When you drive into the parking lot of Fairmont Hot Springs Resort, all sorts of flashy advertising (signs, restaurants, swim apparel stores) will guide you, as if gently leading you by the hand, to the impressive paid pools located beyond a neat white fence. The surrounding loungers, umbrellas, and cold plunge pools will beckon you like a siren's song. But, if you can resist long enough to take a short walk up the hill behind the resort, you will find a small stone building inside which is located three ancient tubs, each in their own private room.
The tubs were built hundreds of years ago, dug into the rock by natives, who once led white men there to rest their bones after the long journey across the country to the new wild frontier. Although the water is hot, and crystal clear, don't expect much else from this hot spring. The old stone building has cracked walls and muddy floors, there are no lights, no bathrooms (unless you take a trip over to the hotel to use the public bathrooms there, which we did with no issue) and no drinking water. The sides of the tubs have turned green with a thin layer of algae, but to our surprise they weren’t slimy or gross to the touch. The pressure of the water pouring into and out of the tubs was strong enough to assure us that the turnover rate of these tubs must actually be quite high. And, quite frankly, if algae grosses you out, maybe you should just stick to the commercial hot springs. With the exception of a very few wild hot springs, most of them do have a little algae built up in them over time. Hey, they’re wild, and that’s the whole point. If you want them clean, clean ‘em yourself.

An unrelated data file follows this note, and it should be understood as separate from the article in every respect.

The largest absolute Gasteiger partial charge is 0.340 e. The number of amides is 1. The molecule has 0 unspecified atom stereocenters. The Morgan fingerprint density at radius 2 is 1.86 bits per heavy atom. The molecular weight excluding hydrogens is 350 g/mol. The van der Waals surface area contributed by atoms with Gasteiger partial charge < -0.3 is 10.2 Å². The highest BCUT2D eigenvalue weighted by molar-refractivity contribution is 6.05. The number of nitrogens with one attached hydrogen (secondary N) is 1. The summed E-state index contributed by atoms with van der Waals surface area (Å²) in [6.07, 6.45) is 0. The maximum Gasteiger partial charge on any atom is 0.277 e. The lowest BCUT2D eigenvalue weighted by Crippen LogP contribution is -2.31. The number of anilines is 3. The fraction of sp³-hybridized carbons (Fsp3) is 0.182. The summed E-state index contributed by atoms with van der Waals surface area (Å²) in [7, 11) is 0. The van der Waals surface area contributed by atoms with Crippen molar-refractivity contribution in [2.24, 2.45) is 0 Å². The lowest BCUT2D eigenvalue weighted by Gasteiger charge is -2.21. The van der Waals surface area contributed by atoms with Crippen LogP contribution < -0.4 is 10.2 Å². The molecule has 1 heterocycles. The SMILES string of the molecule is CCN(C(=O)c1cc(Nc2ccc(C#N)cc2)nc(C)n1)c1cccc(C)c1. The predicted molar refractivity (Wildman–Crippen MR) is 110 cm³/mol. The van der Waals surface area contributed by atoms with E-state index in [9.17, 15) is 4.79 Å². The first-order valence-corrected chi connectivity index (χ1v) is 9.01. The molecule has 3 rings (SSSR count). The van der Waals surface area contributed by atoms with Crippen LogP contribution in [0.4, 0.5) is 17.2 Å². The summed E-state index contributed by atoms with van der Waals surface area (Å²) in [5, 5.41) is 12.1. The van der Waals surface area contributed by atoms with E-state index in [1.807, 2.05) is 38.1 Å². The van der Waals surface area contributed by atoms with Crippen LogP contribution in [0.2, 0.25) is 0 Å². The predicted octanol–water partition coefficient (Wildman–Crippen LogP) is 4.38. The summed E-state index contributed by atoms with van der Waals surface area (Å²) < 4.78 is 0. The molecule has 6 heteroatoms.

Since the little rooms in which the tubs are housed have only a doorway and a small window, the view isn't anything to write home about...unless you look out onto the beautiful valley view from your window while taking a minute to cool off from the tubs. Also, you'll want to check the temperature in each of the tubs first, they are not all the same due to the natural water flowing into one side of the tubs and out the other through a rudimentary trough system. It’s a Goldilocks system, really. When we were there one was too hot, the other was cool, and ours of course, was just right. I’m sure this changes over time, so don’t be discouraged if the first one you test is cold, it’s likely you’ll find one that suits you.
BUT, unlike the fancy-dancy pools at the resort, you can bring your own beer (or wine, or perhaps a little joint), and nobody will be the wiser...AND, you'll have the room all to yourself. The tub is only large enough to fit two lean to moderately sized adults with their knees bent. Only twice did we have curious tourists peak their heads into the room to see the tubs carved by indigenous hands, otherwise we were undisturbed.
When we enjoyed the tubs it was a cold and rainy September day, a terrible combination when you live in your van. However, they were the perfect conditions for enjoying a hot soak. We had an amazing evening here. Many hours were spent lounging in and around the tubs, sipping on local craft beer from Arrowhead Brewing in Invermere, taking small tokes off our joint of home grown and playing tunes from our phones. Without any lifeguards around to spoil the fun, we also brought our own snacks to cure our munchies. In the morning we returned early for another few hours to soak with our coffees and some fruit. It may have been miserable outside, but in our little hut, we were warm and cozy.
Cleanliness = 2
Amenities = 1
Exclusivity = 4
Scenery = 2
Community = 1
Camping = 2